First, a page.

|Liz Lerman of
the Liz Lerman Dance Exchange, discusses "The Making of Ferocious Beauty:
Genome,” the first in a series of lectures addressing the implications of
genetic research. (Photo by Lex Leifheit)
"The Making of Ferocious Beauty: Genome" Kicks off
Dance Residency at the CFA
The year 2003 marked a major milestone in human genomics: the completion of
the sequencing of the human genome. With that milestone came a seemingly
endless number of possibilities, and the challenge of understanding their
“Where do we as individuals and where do we as a society draw the line, and
who should do the line drawing?” asked Kathy Hudson, director of the
Genetics and Public Policy Center at the Johns Hopkins University,
addressing an audience of 120 students, Wesleyan faculty and greater
Middletown community members in the CFA Cinema on Sept. 20.
Hudson, joined by Founding Artistic Director Liz Lerman of the Liz Lerman
Dance Exchange and Associate Professor of Philosophy Lori Gruen, launched a
discussion titled “The Making of Ferocious Beauty: Genome,” the first in a
series of lectures addressing the implications of genetic research as part
of the Dance Exchange’s year-long residency at Wesleyan. For the past three
years, the Center for the Arts and Wesleyan Faculty have partnered with
Lerman to plan the most comprehensive residency ever undertaken by a dance
company at Wesleyan. This partnership has resulted in Wesleyan serving as
lead commissioner of Genome, which will premiere at the CFA on Feb. 3, 2006.
“There’s a long list of partners to thank,” CFA Director Pamela Tatge
commented as she individually acknowledged the people and organizations who
have supported the Genome residency.
Hudson also acknowledged a vast number of people, those who contributed to
the gene sequencing project as it ramped up in the late 90s, describing the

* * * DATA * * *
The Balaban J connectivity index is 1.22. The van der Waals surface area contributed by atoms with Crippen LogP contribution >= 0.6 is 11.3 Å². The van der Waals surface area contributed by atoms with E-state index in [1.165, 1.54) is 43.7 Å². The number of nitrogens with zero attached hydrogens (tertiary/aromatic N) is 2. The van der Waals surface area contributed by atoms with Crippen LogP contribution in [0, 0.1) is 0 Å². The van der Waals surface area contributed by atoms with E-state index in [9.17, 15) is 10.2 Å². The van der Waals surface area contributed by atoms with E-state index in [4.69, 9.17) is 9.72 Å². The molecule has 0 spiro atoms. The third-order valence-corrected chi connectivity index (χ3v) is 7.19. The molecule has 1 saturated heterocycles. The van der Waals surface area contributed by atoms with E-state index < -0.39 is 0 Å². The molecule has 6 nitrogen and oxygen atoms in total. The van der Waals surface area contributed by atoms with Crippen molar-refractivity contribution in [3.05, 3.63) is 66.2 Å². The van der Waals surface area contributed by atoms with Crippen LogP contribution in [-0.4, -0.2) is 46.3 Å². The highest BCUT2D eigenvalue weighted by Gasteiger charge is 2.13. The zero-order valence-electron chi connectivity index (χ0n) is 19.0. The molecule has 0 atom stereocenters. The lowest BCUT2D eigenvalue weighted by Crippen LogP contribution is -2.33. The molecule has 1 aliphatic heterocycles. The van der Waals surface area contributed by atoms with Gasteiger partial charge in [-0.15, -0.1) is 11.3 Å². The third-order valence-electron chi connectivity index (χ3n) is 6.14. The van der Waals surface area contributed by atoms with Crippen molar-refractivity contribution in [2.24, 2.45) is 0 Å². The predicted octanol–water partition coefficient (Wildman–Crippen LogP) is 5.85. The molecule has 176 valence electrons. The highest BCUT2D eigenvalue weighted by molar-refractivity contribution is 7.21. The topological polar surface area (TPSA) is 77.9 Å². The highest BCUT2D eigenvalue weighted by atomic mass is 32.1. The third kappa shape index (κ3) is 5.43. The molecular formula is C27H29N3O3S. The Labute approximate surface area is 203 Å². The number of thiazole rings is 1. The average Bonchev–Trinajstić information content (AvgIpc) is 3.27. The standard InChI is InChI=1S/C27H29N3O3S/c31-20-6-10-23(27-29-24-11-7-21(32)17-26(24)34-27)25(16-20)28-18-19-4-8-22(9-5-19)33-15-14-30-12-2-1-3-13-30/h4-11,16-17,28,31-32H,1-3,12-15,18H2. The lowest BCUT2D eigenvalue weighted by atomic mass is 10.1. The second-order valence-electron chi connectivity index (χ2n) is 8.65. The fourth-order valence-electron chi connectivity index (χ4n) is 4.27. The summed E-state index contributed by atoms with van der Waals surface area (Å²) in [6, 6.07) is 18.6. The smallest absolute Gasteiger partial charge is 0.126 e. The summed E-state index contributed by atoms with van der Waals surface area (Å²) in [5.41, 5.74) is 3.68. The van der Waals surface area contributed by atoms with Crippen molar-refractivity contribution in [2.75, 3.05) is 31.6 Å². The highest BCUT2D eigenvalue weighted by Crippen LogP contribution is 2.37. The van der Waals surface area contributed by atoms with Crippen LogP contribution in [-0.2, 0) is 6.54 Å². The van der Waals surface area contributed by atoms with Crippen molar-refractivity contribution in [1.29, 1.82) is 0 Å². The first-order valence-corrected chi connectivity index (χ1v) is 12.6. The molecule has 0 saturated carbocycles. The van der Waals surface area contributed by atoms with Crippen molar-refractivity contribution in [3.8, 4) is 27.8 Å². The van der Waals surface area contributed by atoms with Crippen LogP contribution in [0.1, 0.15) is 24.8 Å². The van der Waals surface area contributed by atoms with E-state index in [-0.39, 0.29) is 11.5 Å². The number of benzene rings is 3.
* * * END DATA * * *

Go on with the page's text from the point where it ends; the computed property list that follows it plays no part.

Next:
genome itself as “three billion chemical letters.”
Working off a display of images ranging from a fertilized egg being
“sampled,” to a comic strip, Hudson raised questions about the implications
for medicine (illnesses detected early, prescriptions based on genetic
makeup), equality (out of three billion, only three million chemical letters
differ from person to person), justice (corporations blaming “bad genes” for
afflictions such as carpal tunnel syndrome) and reproduction.
Liz Lerman opened her part of the dialogue by stating the advantage of
artists in exploring the nature of scientific advances.
“We get to expand the nature of what might be real or not real, true or not
true,” Lerman said.
She added that working on Ferocious Beauty: Genome has been a process of
building trust with scientists, learning from them and finding ways in which
they can exchange ideas.
One scientist who contributed to Genome is Visiting Assistant Professor of
Biology Laurel Appel. Lerman shared an anecdote where she and one of the
dancers, dressed as “father of genetics” Gregor Mendel, visited Appel’s
laboratory. Appel, recognizing the character Mendel, began to update him on
the advances of science since his heyday in the mid-1800s.
Audience questions focused mainly on aspects of genetic research they would
like to see explored through dance. Lerman did not go into great detail
about the premiere, reminding them that the show is still in development,
but described her vision of the structure in two parts. Act one will depict
ways to understand the science. Act two will explore topics such as identity
and ancestry, aging and death, and the quest for genetic “perfection” as it
relates to research funding and profit motives.
The premiere of Ferocious Beauty: Genome will be on Feb. 3 and 4, 2006.
Tickets are available now by calling the University Box Office at
860-685-3355. Free Genome-related events include “Challenging Nature:
Biotechnology in a Spiritual World,” a lecture by Lee M. Silver, professor
of Molecular Biology and Public Affairs at Princeton University at 8 p.m.
Oct. 11 in the CFA Cinema, and “The Double Helix: Law and Science
Co-constructing Race,” a talk by Pilar Ossorio, assistant professor of Law
and Bioethics at the University of Wisconsin at 8 p.m. Nov. 10 in the CFA
Lex Leifheit, press and marketing coordinator for the Center for the Arts